Ballast (Alluvial Film Company) Elite Squad (IFC Films) Still another extraordinary new American director comes along--the third in just a few months. After Courtney Hunt with Frozen River and Chris Eska with Autumn Evening, here is Lance Hammer with Ballast. Though these three directors have little in common stylistically, all three of their films deal with working-class people. Hammer's film, which he also wrote and edited, is his first feature. Set in the Mississippi Delta, its three principal characters are black, yet the first person we see is white.
Vicky Cristina Barcelona (Metro Goldwyn Mayer and the Weinstein Company) A Secret (Strand Releasing) Two young American women, Vicky and Cristina, go to spend a summer in Barcelona. Dining one night in a restaurant, they see a good-looking man across the room. Soon the man, a Spanish painter fluent in English, comes over to their table, says that he is about to fly to Oviedo to look at a favorite sculpture there, and invites them to come with him. To their own surprise, they accept.
The Pool (Vitagraph Films) August Evening (Maya Releasing) Place, the place where a story is set, can figure powerfully in our encounter with a film--perhaps even more in our memory of it. Think of what Manhattan did for some of Sidney Lumet's films, or Arizona for some of John Ford's, or that Swedish island for some of Ingmar Bergman's. Surely the overwhelming example is what the desert did for David Lean's Lawrence of Arabia. The Pool by Chris Smith raises the subject again, in an unusual way.
'I Served the King of England' (Sony Pictures Classics) 'Momma's Man' (Kino International) Jiri Menzel is back. This Czech director made a considerable splash in 1967 with Closely Watched Trains, but although he has been busy since then, his later work has not had comparable impact. Now comes I Served the King of England, and strangely, the intervening four decades whisk away. The new film has the same deceptive light touch as the earlier one, a lightness that partially masks the serious subject and yet explores it. The time frame is again around World War II.
Man on Wire Magnolia Frozen River Sony Pictures Classics A Girl Cut in Two IFC On August 7, 1974, a man walked across a tightrope stretched between the roofs of two Manhattan skyscrapers. The buildings were the twin towers of the World Trade Center. The funambulist was a Frenchman named Philippe Petit, to whom the feat was much more than daredevilry. Man on Wire tells us how Petit came to do what he did and what it meant to him. The buildings had figured in his mind since he was a teenager.
A Very British GangsterAnywhere RoadBoy AThe Weinstein CompanyThe base, the very source, of many documentaries is not often acknowledged-- the confidence that the people in the film have in the director. In A Very British Gangster, a criminal named Dominic Noonan, notorious in the extreme, talks on camera about his career with almost complete frankness. Murder he evades, though not the murders he has threatened. Everything else he talks about in a chatty way, as if he were discussing a conventional life.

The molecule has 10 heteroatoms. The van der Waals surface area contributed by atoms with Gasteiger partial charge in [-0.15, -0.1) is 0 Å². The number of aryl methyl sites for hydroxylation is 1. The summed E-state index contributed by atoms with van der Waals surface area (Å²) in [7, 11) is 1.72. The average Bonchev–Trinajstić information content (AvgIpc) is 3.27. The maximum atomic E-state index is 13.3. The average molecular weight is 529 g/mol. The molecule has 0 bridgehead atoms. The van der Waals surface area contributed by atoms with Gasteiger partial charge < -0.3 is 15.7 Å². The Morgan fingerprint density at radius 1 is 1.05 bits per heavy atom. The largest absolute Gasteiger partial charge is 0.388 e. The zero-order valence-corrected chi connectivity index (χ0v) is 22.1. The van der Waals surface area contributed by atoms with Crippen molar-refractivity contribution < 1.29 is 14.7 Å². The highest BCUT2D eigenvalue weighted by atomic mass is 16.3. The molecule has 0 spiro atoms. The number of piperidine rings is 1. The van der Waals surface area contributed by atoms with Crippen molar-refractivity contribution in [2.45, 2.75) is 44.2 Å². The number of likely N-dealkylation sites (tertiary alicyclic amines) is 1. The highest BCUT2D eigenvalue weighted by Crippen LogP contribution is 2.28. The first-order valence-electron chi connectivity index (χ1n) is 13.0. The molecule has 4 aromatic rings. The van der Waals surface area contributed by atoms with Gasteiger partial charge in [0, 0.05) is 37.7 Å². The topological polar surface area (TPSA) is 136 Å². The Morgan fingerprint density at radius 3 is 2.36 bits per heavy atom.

The Last Mistress (IFC) Trumbo (Samuel Goldwyn and Red Envelope) The French director Catherine Breillat uses plentiful sex in her films. This is notable not for its candor, a quality that is nowadays general, but for its cunning purpose. Her easy, open attitude toward sex makes the viewer wonder (this seems to be Breillat's plan) what the difference is between her films and pornography. So we consider the context of those naked scenes even more thoroughly, and we decide that the context gives her films a thematic texture that pornography never has.
MongolPicturehouseThe Edge of HeavenPyramidWhen Did You Last See Your Father?Sony Pictures ClassicsTolstoy was the source of an earlier Sergei Bodrov film, Prisoner of the Mountains, a subtly shaded drama about two Russian soldiers. Bodrov's new film, Mongol, could hardly be more different.
Savage Grace (IFC) Sangre de Mi Sangre (IFC) The Battle for Haditha (DreamMachine) Rich people are the center of Savage Grace. This is not only a fact, it is the mode of the film's being. From first moment to last, the film breathes the attar of richesse. The rooms designed by Victor Molero, the costumes by Gabriela Salaverri, the lapping of them by Juanmi Azpiroz's camera--all these confirm that we are leagues above any pleasure-limiting care. This is not a historical film where extravagance is expected: Savage Grace begins in New York in 1946 and continues through a couple of decades.
Roman de GareSamuel Goldwyn Stuff and DoughMitropoulos Up the YangtzeZeitgeist The leading man in Roman de Gare is middle-aged and short, with a jutting jaw. His presence in a role that is supposed to be magnetic and sexy is an immediate clue that something odd is en route. Another quick clue: the title translates as Train Station Novel (something like our phrase "airport novel").